Almanac

Cover Story - September 25, 2013

Who's Watching

As government agencies step up the use of technology to follow our movements and mine our personal information, what's being done to protect our privacy and civil liberties?

by Sandy Brundage and Renee Batti

We are being watched. Surveillance programs operated by government agencies, from the National Security Agency and Department of Homeland Security to local police departments, are accumulating untold amounts of information on residents who, in the vast majority of cases, are law-abiding citizens.

As government agencies, in the name of public safety, step up the use of technology to follow our movements and collect personal information that once was off-limits, what safeguards are needed to protect our privacy and civil liberties? And who's asking that question?

Former state senator Joe Simitian, for one. Last year, when he was still in Sacramento and chair of the senate's Select Committee on Privacy, Mr. Simitian introduced a bill to regulate aspects of license plate data collection. The effort ended in defeat, but the defeat didn't end the former senator's concerns about the increasingly pervasive data-mining of American lives.

With the growing number of surveillance tools available to the government — and to the commercial sector — Mr. Simitian believes there's cause for concern. "Are the important privacy questions being asked and answered? My observation is that these are questions that are rarely if ever asked."

Individual civil liberties advocates and organizations such as the American Civil Liberties Union are also raising concerns. The ACLU released a report last July on the proliferation in the use of license plate readers across the country, stating that the trend "poses serious privacy and other civil liberties threats."

Local residents and motorists can expect a boost in the volume of information collected on their movement through public spaces as the city of Menlo Park buys and puts into use surveillance cameras and license plate scanners capable of reading hundreds of plates a minute from their roaming patrol car perches.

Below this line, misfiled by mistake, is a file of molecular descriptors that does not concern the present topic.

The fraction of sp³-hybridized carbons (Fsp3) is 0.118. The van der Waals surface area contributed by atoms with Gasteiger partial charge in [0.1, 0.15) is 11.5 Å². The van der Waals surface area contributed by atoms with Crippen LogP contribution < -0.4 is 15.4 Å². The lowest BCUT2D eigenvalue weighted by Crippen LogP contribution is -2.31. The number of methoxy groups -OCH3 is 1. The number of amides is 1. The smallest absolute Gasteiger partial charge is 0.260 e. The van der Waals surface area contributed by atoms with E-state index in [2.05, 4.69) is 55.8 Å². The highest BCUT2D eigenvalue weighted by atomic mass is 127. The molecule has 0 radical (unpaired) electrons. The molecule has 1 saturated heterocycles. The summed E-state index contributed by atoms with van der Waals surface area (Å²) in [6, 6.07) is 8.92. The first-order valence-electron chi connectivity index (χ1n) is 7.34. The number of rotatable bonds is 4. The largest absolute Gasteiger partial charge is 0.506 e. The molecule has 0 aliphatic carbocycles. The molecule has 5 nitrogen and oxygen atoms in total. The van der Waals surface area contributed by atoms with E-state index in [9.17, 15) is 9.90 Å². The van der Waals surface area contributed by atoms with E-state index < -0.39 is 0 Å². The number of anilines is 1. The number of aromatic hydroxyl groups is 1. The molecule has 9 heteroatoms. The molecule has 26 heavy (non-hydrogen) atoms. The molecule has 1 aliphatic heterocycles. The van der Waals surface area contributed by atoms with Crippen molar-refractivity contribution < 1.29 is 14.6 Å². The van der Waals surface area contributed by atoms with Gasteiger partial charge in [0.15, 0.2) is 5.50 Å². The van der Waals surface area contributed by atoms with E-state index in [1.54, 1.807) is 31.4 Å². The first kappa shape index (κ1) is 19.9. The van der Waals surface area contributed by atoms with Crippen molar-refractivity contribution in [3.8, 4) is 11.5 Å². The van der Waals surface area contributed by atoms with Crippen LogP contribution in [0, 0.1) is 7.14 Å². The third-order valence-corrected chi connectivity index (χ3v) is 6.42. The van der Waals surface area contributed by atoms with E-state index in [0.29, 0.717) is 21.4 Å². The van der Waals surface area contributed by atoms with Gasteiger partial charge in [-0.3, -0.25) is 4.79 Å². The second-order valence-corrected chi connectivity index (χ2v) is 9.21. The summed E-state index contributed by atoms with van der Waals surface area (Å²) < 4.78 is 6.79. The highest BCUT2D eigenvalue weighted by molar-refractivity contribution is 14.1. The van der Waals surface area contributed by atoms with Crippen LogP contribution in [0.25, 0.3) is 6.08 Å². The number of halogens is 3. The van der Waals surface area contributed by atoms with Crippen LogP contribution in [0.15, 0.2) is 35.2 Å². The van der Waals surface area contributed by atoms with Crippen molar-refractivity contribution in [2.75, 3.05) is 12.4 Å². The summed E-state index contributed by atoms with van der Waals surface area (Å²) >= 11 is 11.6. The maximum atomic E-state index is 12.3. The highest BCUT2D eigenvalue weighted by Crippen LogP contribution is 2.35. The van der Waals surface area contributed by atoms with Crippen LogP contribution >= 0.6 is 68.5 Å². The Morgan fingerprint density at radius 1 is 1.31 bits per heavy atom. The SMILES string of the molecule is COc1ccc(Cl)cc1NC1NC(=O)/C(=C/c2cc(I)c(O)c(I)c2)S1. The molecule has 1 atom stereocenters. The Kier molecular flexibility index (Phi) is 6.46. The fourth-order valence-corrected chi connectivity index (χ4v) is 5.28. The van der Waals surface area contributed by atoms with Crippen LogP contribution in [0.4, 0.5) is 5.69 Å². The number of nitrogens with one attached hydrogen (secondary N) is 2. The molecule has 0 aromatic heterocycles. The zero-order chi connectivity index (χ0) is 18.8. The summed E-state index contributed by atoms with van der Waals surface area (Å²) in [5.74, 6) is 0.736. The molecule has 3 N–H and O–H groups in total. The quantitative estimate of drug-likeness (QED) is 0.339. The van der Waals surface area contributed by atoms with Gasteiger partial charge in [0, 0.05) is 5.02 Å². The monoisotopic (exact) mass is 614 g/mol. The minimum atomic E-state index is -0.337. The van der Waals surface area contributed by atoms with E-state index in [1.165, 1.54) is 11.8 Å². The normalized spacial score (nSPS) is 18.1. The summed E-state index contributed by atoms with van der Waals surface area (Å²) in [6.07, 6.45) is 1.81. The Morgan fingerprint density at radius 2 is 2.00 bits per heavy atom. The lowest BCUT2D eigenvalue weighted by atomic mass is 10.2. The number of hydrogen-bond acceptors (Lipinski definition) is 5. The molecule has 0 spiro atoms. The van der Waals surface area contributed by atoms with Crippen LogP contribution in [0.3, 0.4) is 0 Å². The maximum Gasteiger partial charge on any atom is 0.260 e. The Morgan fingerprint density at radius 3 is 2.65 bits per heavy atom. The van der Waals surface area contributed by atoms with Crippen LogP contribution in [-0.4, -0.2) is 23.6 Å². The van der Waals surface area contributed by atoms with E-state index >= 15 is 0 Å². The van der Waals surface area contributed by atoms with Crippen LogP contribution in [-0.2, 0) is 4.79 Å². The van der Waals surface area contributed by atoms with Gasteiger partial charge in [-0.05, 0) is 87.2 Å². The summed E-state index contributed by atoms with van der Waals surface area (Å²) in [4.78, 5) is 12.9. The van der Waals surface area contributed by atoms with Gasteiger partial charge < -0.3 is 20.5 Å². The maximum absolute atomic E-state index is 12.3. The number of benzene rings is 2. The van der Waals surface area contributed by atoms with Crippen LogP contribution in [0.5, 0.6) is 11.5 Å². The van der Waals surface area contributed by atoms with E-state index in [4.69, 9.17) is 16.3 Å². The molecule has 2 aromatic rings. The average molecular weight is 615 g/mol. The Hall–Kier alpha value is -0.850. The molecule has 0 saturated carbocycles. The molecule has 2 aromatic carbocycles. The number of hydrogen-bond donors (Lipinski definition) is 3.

Balance needed

Steve Taffee, a Menlo Park resident who joined the police department's new citizens advisory group to talk about privacy issues, said that his primary concerns are data retention and data sharing, concerns echoed by two other groups he participates in.

"I've been a longtime member of both the American Civil Liberties Union and the Electronic Frontier Foundation. I'm particularly interested in privacy issues and balancing things that would allow companies to deliver products and services that we as citizens want, while protecting our rights and data," Mr. Taffee explained.

"It seems like there's always been a tension between these two things. Lately, the pendulum seems to be swinging more toward citizens giving up privacy rights or having privacy taken from them, without getting a lot in exchange."

Mr. Taffee, who has a background in software development, understands the utility of license plate readers, which in essence turn a manual task into an automated, faster one. "It's a logical extension, and an important law enforcement tool," Mr. Taffee said. "But 'big data' is not well understood by anyone, really — not residents, law enforcement officials, legislators and so on. There are questions that should be addressed before we get too far down that slippery slope."

It's easier to maintain privacy rather than try to get it back once it's gone, Mr. Taffee maintains.

"My preference as a citizen is that we err on the side of being quite conservative as far as who shares the data and how long we keep the data."

Start with a retention of something like 30 days and see how that works, he suggested, and also start talking to other jurisdictions that have developed privacy policies and privacy rights experts as well as the community. "It's not an 'either or' kind of issue. It's a collaborative issue," he said.